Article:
Over the past few weeks, a series of denouncements online and, more particularly, in a British tabloid that we don’t choose to link to have thrown many of the major online ebook outlets into a panic. Accused of being incapable of detecting and deleting all instances of their “vile trade” in child pornography, rape smut, and plagiarism (all rightly illegal in the UK, the US, and the rest of the world), several major ebook marketplaces have taken a variety of knee-jerk steps to give at least the appearance of doing something. British bookseller WHSmith has ditched its entire ebook store, while Kobo has apparently stopped distributing books uploaded through its Kobo Writing Life program, which served not only self-publishers but small publishing houses such as Stillpoint Digital Press as well. Amazon.com, the world’s largest online seller of books (and just about everything else), instituted a series of keyword-based filters to try to catch peddlers of obscene (as opposed to erotic) books. Mostly, Amazon seems to have targeted any book that contained the word “virgin” in the title or description or that featured a defloration — as well as any mention (or apparent mention) of incest, rape, or bestiality.
We know this because there has been much heated conversation about this in the publishing community, and because Amazon banned two K.D. West titles: “Bridget: Virgin Knot” (which — and we hate to spoil you — leaves the title character virgo intacta) and “Juliet Takes Off” (which does include a scene in which a young woman chooses to have sex for the first time with a man she loves and who loves her). All of the characters in question were adults and, when they participated in sex, fully consented to it. All of the partners were human. None of them were related to each other. So, to make it clear: there was no child porn, no incest porn, and no animal porn in either story. We wouldn’t publish those.
In banning those titles, not only did Amazon make them unavailable for purchase, but the megastore removed them from purchasers’ Kindles as well.
In no case was the reason for the banning made clear. Amazon, for example, merely pointed publishers of banned books to their content guidelines, in which the pertinent word, offensive, was defined unhelpfully as “about what you would expect.” Kobo gave no notice at all, except an email claiming that works by “select authors” had been removed for violating equally vague content guidelines, but failing to explain, for example, why other books (for instance Stillpoint’s lines of children’s books, memoirs, or academic books) had been removed. Publishers have been left to guess what caused the booksellers to drop the hammer, and
We fully support all of the companies’ right to choose not to sell certain books — certainly we approve of their desire to stamp out truly obscene works involving those “incapable of saying yes (children, animals, the mentally retarded, coma victims, sleepers, etc.) or who [have] said no” (as K.D. West put it). This isn’t, as some have tried to argue, a question of free speech: private companies may choose to sell (or not to sell) whatever they wish.
And we understand that it’s essentially impossible for these enormous corporations to vet their entire list of offerings by hand. Unfortunately, because of the size of each of these companies, which offers millions of titles — and thousands of new ones each day, that also means that it is virtually certain that obscene books (as well as many plagiarized ones) continue to be freely available on their stores.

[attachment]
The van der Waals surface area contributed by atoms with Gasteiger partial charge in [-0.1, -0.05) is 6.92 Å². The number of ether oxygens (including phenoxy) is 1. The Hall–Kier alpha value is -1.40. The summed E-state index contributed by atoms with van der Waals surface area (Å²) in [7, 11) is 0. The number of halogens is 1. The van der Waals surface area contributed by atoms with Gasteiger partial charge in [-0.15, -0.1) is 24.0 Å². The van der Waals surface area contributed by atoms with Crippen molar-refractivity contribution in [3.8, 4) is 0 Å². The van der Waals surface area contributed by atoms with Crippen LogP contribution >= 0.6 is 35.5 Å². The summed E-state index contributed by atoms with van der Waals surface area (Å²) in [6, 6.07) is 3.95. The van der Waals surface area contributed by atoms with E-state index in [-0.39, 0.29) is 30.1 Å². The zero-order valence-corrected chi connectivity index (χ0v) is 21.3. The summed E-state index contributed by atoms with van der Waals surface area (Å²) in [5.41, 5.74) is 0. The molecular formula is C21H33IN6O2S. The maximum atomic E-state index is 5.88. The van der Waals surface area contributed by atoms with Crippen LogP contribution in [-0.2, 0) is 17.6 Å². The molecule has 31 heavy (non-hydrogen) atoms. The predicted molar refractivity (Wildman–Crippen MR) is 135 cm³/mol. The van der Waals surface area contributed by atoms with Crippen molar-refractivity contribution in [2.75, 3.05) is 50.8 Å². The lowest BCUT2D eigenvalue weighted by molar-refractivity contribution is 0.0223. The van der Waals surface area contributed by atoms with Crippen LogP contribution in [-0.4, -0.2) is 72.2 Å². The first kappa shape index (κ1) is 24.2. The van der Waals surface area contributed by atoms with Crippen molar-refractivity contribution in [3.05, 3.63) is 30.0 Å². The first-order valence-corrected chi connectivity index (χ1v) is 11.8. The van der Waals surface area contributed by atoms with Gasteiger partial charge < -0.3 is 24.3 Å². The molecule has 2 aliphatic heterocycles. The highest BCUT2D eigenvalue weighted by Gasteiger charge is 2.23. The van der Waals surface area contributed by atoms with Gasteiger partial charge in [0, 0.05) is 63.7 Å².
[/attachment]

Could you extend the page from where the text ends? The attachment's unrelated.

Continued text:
Our stories, however, which don’t seem to violate the guidelines in any way that we can ascertain, are not.
What angers us and many other independent and self-publishers is the sudden, opaque, and absolutely arbitrary manner in which the delistings took place. No clear guidelines were ever issued beside “what you would expect.” No clear reason for any individual title’s banning has ever been given. WHSmith’s solution was at least completely even-handed if extreme. Amazon and Kobo — who every month make up a huge chunk of their income off of independently published books — and in particular independently published erotica — seem to be trying to protect themselves from both sides: from prosecution for selling illegal works and from lawsuits for applying their guidelines in a damaging or prejudiced manner. The problem with that, of course, is that they manage to do neither well. Take the time, and one is sure to find books in the banned categories even now.
Not our stories, however, which, to restate once more, don’t violate their guidelines in any way.
It isn’t clear how all of this will shake out. The internet markets have gone through growing pains before. We wish that they didn’t come at our expense, but for right now they do.
What answer do folks have who want to buy the kinds of legitimate books that have been swept up along with and instead of the trash? There are still a number of online outlets that don’t seem to have gone through the kind of panicked purge that we’ve seen among the largest retailers: Apple, Smashwords, and Sony, for example, continue to carry and distribute all of Stillpoint’s (and other independents’) titles without filtering or censoring.
And of course, you can always go to the publisher’s website. Google and Bing don’t seem to be participating in the virtual Bonfire of the Vanities just yet.
(By the way, “Bridget” is back up on Amazon — shorn of its subtitle and its suggestive cover art, which featured an upper torso removing a shirt. We’re glad to continue to sell there, but have no confidence that our license won’t be revoked without notice or cause at any moment.)
(By the way #2, Barnes and Noble does not seem to have seen fit to censor any of our titles at this point; however, they are supposed to be engaged in the same sort of fishing expedition as Amazon.)